According to informants, there seemed to be increasing interest and recognised need for the collection of people-reported data in the Irish health system. This included both patient-reported outcome and experience measures (PROMs and PREMs) as well as staff- and carer-reported data. However, apart from the annual “Healthy Ireland” survey for some services and a few smaller pilot projects, these kinds of data were not structurally collected, reported or used. Collecting people-reported data was seen as challenging and hence often done in small, research-focused ways rather than consistently by health care organisations as a way of gaining and learning from patients, staff and carers. Focusing these qualitative metrics on issues that matter to people, rather than on questions such as satisfaction with the cleanliness of the hospital was another theme, often repeated by informants. So was the lack of patient experience measures in primary care. Person-centeredness was recognised as key to patients and citizens, with suggestions by informants for Ireland to join on-going international initiatives, developing this area further.
With this assessment being conducted during the COVID-19 pandemic, issues of health data management in relation to the situation were also mentioned by informants. They agreed that it was difficult to say whether changes to the data landscape, catalysed by the pandemic situation, will persist, but that it was necessary to consider the potential of these developments. For instance, a temporary, emergency version of the IHI was rolled out to follow patients with COVID-19 through the system and for vaccination purposes [10, 22]. Also, a novel, emergency data hub for researchers to access data about COVID-19 was established, where data could be linked and accessed through the Central Statistics Office’s infrastructure . According to informants, the views on how data is collected, accessed, reported and used have changed due to the pandemic. The crisis emphasised both the system’s shortcomings as well as its strengths. These improvements made data for acute care of COVID-19 readily available on a very granular level across organisations. However, the quality of non-COVID-19 care data had not improved and, some informants felt, it might have even worsened. Questions of data quality, with such rapid data infrastructure developments, were raised and informants noted that, due to the urgency, less attention was put to the minimum requirements of datasets. In general, informants were hopeful that the positive developments will sustain after the pandemic.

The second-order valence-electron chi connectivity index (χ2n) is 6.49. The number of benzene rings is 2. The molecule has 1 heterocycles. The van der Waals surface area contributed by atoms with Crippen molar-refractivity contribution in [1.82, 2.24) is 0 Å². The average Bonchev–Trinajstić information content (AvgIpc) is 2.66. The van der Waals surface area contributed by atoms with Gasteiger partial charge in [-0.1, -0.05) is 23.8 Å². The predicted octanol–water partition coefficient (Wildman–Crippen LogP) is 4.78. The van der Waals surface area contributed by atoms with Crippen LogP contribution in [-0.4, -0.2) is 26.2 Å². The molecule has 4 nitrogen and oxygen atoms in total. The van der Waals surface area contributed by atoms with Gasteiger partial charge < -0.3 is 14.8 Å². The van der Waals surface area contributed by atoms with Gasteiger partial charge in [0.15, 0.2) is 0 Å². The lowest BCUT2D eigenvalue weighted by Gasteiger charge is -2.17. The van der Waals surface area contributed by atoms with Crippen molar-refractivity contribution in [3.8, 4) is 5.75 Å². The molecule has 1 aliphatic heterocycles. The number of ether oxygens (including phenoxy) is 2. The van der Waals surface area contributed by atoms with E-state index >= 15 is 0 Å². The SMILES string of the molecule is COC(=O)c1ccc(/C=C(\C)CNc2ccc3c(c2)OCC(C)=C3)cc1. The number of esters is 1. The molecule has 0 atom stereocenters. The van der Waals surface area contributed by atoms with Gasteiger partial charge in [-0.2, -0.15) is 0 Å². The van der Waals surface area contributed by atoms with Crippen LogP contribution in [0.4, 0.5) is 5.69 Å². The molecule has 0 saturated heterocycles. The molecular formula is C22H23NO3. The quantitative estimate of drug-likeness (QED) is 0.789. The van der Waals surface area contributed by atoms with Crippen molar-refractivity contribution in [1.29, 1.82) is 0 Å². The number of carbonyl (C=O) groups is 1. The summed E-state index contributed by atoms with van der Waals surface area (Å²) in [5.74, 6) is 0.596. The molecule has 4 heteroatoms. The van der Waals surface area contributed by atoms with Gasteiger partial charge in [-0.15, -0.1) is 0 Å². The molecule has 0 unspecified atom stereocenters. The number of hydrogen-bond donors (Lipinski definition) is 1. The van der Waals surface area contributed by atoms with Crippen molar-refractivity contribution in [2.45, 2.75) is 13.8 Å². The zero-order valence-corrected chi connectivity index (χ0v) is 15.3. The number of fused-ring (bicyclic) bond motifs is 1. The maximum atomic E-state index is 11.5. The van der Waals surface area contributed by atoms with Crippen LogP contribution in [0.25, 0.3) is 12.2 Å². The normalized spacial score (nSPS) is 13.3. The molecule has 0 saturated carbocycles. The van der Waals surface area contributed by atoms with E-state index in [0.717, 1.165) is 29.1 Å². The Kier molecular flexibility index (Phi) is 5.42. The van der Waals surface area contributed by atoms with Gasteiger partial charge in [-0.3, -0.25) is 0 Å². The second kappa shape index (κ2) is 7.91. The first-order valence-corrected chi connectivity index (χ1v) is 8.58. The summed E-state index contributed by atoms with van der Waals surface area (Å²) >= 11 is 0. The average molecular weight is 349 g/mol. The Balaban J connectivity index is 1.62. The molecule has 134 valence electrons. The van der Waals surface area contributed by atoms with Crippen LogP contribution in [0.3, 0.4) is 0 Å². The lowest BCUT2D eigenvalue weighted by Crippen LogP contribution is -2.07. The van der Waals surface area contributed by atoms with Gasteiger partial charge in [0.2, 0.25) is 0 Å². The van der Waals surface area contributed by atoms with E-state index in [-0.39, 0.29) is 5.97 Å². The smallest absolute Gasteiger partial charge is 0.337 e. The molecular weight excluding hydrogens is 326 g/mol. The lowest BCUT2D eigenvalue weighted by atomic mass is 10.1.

Following pre-workshop preparatory work by stakeholders on “indicator passports” and discussions during all six workshops, a total of 266 HSPA indicators were assessed as potentially useful for the first Irish HSPA framework. Data availability and potential data sources were assessed for each. Differing levels of data availability across the five indicator clusters were found, as shown in Figure 5. Data for the proposed framework was mostly available for indicators in the structures and outputs cluster and sourced from administrative, registry and survey data. Data sourced from electronic health records (EHRs) were able to populate only 0.5% of all proposed indicators (13/266).
Data for the 266 potential indicators of the proposed HSPA framework were available from various sources and managed by different data custodians within the Irish health system. Based on the results of stakeholder consultation workshops, two organisations were responsible for most of the indicator data. One quarter of all proposed indicators (72/266, 27%) could have been sourced from datasets held by the HSE, namely data collected and managed by the National Quality Improvement Team as well as the Hospital In-Patient Enquiry, National Patient Experience Study and the Healthy Ireland survey datasets. Another 18% of indicators could have been sourced from data managed by the Central Statistics Office, and its annual Survey on Income and Living Conditions dataset. Other relevant data custodians and datasets included Health Information and Quality Authority (14/266, 5%), Irish Cancer Society (12/266, 5%), Higher Education Authority (9/266, 3%), National Vaccine Information System (6/266, 2%) and the Health Research Board (5/266, 2%). Data to populate nearly a third of proposed indicators required further clarification of custodianship and sources (79/266, 30%).
This assessment also identified several specific data source type-related challenges. The coverage and timeliness of data collected primarily for administrative purposes was generally good, especially for acute care services, but its usefulness for monitoring population-level health and individual patient-level outcomes, which are important for an HSPA framework, remained limited. The use of population and patient survey data in Ireland has been increasing in prevalence and importance. At the time of the assessment, it covered many of the services, as well as clusters and domains conceptualised in the proposed HSPA framework. Predominantly ad-hoc PROMs and PREMs collection efforts could not fully support the envisioned framework and its focus on the use of indicators based on patient-reported data. Despite recent localised rollouts of new standardised EHRs among acute care services in Ireland, this modality of capturing health data was still very limited in its linkage and re-use capabilities. Legal requirements to adopt EHRs and adhere to standards were listed as some of the possible reasons. The increasingly important role of software solution vendors was also mentioned in both interview and workshop stages of this assessment.